*Please note the time and date of the conversation with Julie Dash has been changed to 5 pm, Saturday April 8th after the screening of Daughters of the Dust.
Baldwin’s Nigger and Reggae
Friday, February 24, 2017
Gallery 992 | 8:00 pm
$10 admission | Tickets available on EventbriteCo-sponsored by Liquid Blackness, the Department of Film & Media Studies and the James Weldon Johnson Institute at Emory University
Horace Ové, CBE, may be best known for Pressure (1976), the first feature film by a black director in Britain. But earlier in his career came two remarkable political documentaries produced in the wake of Black Power – one a document of James Baldwin at peak intensity, and the other an examination of reggae at the very beginning of its international emergence.
The 2016 Oscar-nominated documentary I Am Not Your Negro has shown all over again the importance of James Baldwin’s ideas and the ever-powerful force of his literary voice. Horace Ové’s film Baldwin’s Nigger documents a 1969 appearance by Baldwin and Dick Gregory at London’s West Indian Student Centre. In an extemporized address to a packed room, Baldwin undertakes a complex examination of the experience of blackness, in history and in the immediate context of the American war in Vietnam.
Always a magnetic presence, Baldwin is at his most riveting in this film. Following his talk is an animated back-and-forth between the audience of students, activists, and community members and Baldwin, who responds in the moment to questions about integration, the difference between “Negro” and “black,” and the role of white liberals in Black Power. Ové’s film, rather than simply celebrating a famous writer, preserves the integrity of Baldwin’s encounter with his audience. Baldwin’s Nigger is thus a valuable document not only of Baldwin, but of the West Indian Student Centre itself, and of a black community in Britain finding the way through a fraught political moment.
Reggae is a very early documentary about the political significance of Jamaican music’s emergence in Britain. Filmed partly at a 1970 concert in Wembley Stadium and containing performances by Desmond Dekker, the Maytals and other superstars, Reggae is nonetheless something other than a concert film. Found footage, street photography, interviews with fans and music industry figures combine with the vintage performances to create a sharp and textured report that captures its moment and looks forward to reggae’s worldwide acceptance and its influence on the imminent development of British punk.
Though quite different from each other, both of these films touch on themes of immigration, integration, and black culture across borders. Their immediate context was the West Indian experience in Britain in the era of Black Power, but Horace Ové’s prescience as a filmmaker ensures they remain ever-relevant to us, here, today, in the era of Black Lives Matter, and beyond.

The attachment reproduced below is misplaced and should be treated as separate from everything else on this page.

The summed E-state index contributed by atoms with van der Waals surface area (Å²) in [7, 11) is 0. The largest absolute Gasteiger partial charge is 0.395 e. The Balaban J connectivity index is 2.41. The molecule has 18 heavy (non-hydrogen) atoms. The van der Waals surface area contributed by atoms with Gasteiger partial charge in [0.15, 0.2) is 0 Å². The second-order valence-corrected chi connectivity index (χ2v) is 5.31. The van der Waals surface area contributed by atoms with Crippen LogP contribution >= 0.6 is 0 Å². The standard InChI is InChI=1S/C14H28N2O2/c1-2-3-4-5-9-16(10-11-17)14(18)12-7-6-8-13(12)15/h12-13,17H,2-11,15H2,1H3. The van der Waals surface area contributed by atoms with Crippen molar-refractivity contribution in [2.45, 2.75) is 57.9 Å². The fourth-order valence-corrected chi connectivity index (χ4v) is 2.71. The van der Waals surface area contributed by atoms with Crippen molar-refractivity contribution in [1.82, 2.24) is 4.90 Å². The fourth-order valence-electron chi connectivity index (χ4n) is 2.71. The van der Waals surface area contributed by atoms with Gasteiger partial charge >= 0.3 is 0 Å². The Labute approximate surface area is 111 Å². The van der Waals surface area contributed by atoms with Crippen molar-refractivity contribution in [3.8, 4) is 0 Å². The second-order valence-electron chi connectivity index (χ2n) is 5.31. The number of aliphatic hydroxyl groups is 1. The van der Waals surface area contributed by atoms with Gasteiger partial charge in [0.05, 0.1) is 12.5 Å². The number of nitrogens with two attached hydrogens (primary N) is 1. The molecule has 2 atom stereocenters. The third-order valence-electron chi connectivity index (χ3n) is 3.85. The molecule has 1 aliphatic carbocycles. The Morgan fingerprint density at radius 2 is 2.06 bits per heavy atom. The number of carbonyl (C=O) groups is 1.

Baldwin’s Nigger (Horace Ové, 1969) 45 minutes
Reggae (Horace Ové, 1971) 60 minute
992 Ralph David Abernathy Blvd
Atlanta, Georgia 30310
Wednesday, February 22, Ciné Murmur will screen Aloysius Harmon’s Permanent Daylight, Boneshaker by Ghanaian director Frances Bodomo, and Swimming in Your Skin Again directed by Terrance Nance. Screening from 7-10 pm at Murmur Gallery, 100 Broad St.
Ciné Murmur is a monthly screening hosted at Murmur featuring a short film from emerging artists, writers and filmmakers and a feature short flick or documentary.
$5 Suggested donations
liquid blackness is pleased to announce that the 2015 publication, L.A. Rebellion: Creating a New Black Cinema edited by Allison Field and Jan-Christopher Horak and published by University of California Press will be awarded best edited collection at the 2017 SCMS annual conference. The awards ceremony will be held Friday, March 24th at the Fairmont Chicago. Faculty coordinator of liquid blackness, Alessandra Raengo’s essay, “Encountering the Rebellion: liquid blackness Reflects on the Expansive Possibilities of the L.A. Rebellion Films,” is included in the collection and describes the research which culminated in “The Arts and Politics of the Jazz Ensemble” project.
Arthur Jafa’s “Love is the Message, The Message is Death” is currently screening in an exhibition for Gavin Brown Enterprise (GBE) at 429 WEST 127TH Street, New York now through December 17. As described from GBE’s website:
The viral outgrowth of an aborted found-footage exercise, the 7-minute video [Love is the Message, The Message is Death] is an alternately mirthful-cum-melancholic-cum-cardiac-arresting meditation on race-agency wrapped in a visually sermonic recitation of race tragedy wrapped in a nuanced and feverish exultation of diverse Black American lives at various states of collapse and regeneration–a spectrum of community including those identified by Jafa in an earlier project as “The Uncommon Folk.”
To read the full description click here.
#BLACKMATTERLIVES: New Work by Fahamu Pecou is now on view in New York City at the Lyons Wier Gallery. Below Pecou describes the new series:
Afrofuturism and Environmental Justice: Film Screening and Panel Discussion
*The screening will take place in the Ferst Center for the Arts.